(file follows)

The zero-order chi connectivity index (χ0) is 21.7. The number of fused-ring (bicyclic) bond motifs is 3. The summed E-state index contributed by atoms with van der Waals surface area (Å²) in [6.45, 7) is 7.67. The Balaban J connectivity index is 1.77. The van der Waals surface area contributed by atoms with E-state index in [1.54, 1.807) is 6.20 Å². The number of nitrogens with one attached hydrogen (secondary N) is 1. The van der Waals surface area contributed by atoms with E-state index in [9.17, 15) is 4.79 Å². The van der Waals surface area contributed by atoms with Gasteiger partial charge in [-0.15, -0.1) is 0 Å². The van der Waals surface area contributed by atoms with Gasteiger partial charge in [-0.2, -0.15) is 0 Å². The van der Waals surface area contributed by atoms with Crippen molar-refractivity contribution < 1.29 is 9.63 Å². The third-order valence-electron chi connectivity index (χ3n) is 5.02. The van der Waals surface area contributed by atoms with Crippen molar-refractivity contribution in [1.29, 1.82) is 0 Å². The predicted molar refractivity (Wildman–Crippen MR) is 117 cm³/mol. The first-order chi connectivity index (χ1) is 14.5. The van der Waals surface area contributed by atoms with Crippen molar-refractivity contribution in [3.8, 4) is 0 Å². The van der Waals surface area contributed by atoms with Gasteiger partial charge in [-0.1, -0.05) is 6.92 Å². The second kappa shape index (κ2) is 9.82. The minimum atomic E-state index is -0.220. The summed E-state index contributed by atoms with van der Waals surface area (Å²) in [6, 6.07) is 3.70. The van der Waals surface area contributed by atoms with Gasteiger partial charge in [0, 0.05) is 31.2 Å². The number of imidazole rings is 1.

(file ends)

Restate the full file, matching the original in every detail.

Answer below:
The zero-order chi connectivity index (χ0) is 21.7. The number of fused-ring (bicyclic) bond motifs is 3. The summed E-state index contributed by atoms with van der Waals surface area (Å²) in [6.45, 7) is 7.67. The Balaban J connectivity index is 1.77. The van der Waals surface area contributed by atoms with E-state index in [1.54, 1.807) is 6.20 Å². The number of nitrogens with one attached hydrogen (secondary N) is 1. The van der Waals surface area contributed by atoms with E-state index in [9.17, 15) is 4.79 Å². The van der Waals surface area contributed by atoms with Gasteiger partial charge in [-0.15, -0.1) is 0 Å². The van der Waals surface area contributed by atoms with Gasteiger partial charge in [-0.2, -0.15) is 0 Å². The van der Waals surface area contributed by atoms with Crippen molar-refractivity contribution < 1.29 is 9.63 Å². The third-order valence-electron chi connectivity index (χ3n) is 5.02. The van der Waals surface area contributed by atoms with Crippen molar-refractivity contribution in [1.29, 1.82) is 0 Å². The predicted molar refractivity (Wildman–Crippen MR) is 117 cm³/mol. The first-order chi connectivity index (χ1) is 14.5. The van der Waals surface area contributed by atoms with Crippen molar-refractivity contribution in [3.8, 4) is 0 Å². The van der Waals surface area contributed by atoms with Gasteiger partial charge in [-0.1, -0.05) is 6.92 Å². The second kappa shape index (κ2) is 9.82. The minimum atomic E-state index is -0.220. The summed E-state index contributed by atoms with van der Waals surface area (Å²) in [6, 6.07) is 3.70. The van der Waals surface area contributed by atoms with Gasteiger partial charge in [0, 0.05) is 31.2 Å². The number of imidazole rings is 1.